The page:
Since then, I’ve also been having my annual battle with chest infection and flu. I’ve had my vaccinations and am eating plenty of fresh fruit and veg. Yet, I still succumbed to some extent and after two rounds of antibiotics, am now at that annoying dry cough stage and asthma diffculties. I’ve had some severe coughing attacks, some in front of the kids, where I’ve been gasping for breath. Even though we’ve been through these attacks before, they’re still terrifying. You’re not quite sure how it’s going to pan out. However, I’ve been really bad a few years ago, and this isn’t even close. It’s just annoying and I know many other people are in the same boat. Flu season’s been bad here this year.

Not surprisingly, all of this has knocked the kids about. I’ve been fielding the hard questions from my daughter, but my son imploded. I should’ve headed it off at the pass. However, you can only do so much, when you can’t do much. I have long been preparing my kids for the worst, and I’m still here but that doesn’t mean they don’t get affected by what can be some pretty stressful hurdles along the way. Yet, we make the most of life.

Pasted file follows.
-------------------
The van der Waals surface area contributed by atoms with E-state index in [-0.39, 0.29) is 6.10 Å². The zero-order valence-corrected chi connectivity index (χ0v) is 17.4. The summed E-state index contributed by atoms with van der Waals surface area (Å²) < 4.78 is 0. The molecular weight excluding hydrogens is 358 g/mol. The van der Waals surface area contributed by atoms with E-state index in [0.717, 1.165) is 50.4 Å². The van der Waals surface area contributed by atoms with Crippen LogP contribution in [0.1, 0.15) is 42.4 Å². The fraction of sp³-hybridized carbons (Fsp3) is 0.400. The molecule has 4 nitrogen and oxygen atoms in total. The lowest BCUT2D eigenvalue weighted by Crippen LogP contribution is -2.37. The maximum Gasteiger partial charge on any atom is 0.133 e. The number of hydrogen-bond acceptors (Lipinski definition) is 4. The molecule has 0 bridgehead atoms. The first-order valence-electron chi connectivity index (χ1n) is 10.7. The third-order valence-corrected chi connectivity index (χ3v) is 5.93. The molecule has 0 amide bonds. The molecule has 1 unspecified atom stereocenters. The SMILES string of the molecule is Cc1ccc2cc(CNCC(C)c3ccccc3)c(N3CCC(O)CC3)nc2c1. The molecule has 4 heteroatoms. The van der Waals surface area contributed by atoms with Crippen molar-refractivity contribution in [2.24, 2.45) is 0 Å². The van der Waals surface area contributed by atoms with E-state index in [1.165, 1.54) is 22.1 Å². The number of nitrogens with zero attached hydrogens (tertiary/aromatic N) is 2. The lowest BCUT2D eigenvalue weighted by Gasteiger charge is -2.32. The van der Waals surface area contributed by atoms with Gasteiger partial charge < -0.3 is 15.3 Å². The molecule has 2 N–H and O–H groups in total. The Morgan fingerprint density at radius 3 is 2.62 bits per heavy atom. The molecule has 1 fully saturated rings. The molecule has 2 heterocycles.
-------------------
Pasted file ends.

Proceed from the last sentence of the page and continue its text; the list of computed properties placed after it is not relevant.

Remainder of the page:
DSC_6288

Our son at the V8 Supercars at Eastern Creek, Sydney.

Indeed, today my husband took my son our to see the V8 Supercars racing at Sydney’s Eastern Creek. I’m so pleased they went. They had a fantastic time and burst through the door talking about fast cars, flying rubber and how close they were to the finish. I downloaded the photos and my son played me a series of videos they’d taken. I must admit that I struggled to share his enthusiasm for loud engines, which he played for me the same way he’s shared an Ed Sheerin song. He had enough enthusiasm and excitement for the pair of us and my husband also chimed in.

 

 

The irony was that my daughter and I had each done a Kelee meditation session at our dance studio. I’d never heard of Kelee before, and am keen to find out more about it. I felt quite energized afterwards, and just had this sense of needing to speak out. To share how I’ve been grappling with growing up with undiagnosed hydrocephalus and how that affected my personality, identity  and things like my basic coordination. Even though I’ve had a shunt inserted 20 years ago, I still grapple with its impact and how to interpret myself. It makes for a good story, but I still have to live with it. Grapple with bits and bobs. All the conversations with my son this week, have brought some of that back and I guess it’s ust a matter of revisiting it, but rather than putting it back in the closet, to write about it. Finally, get it down.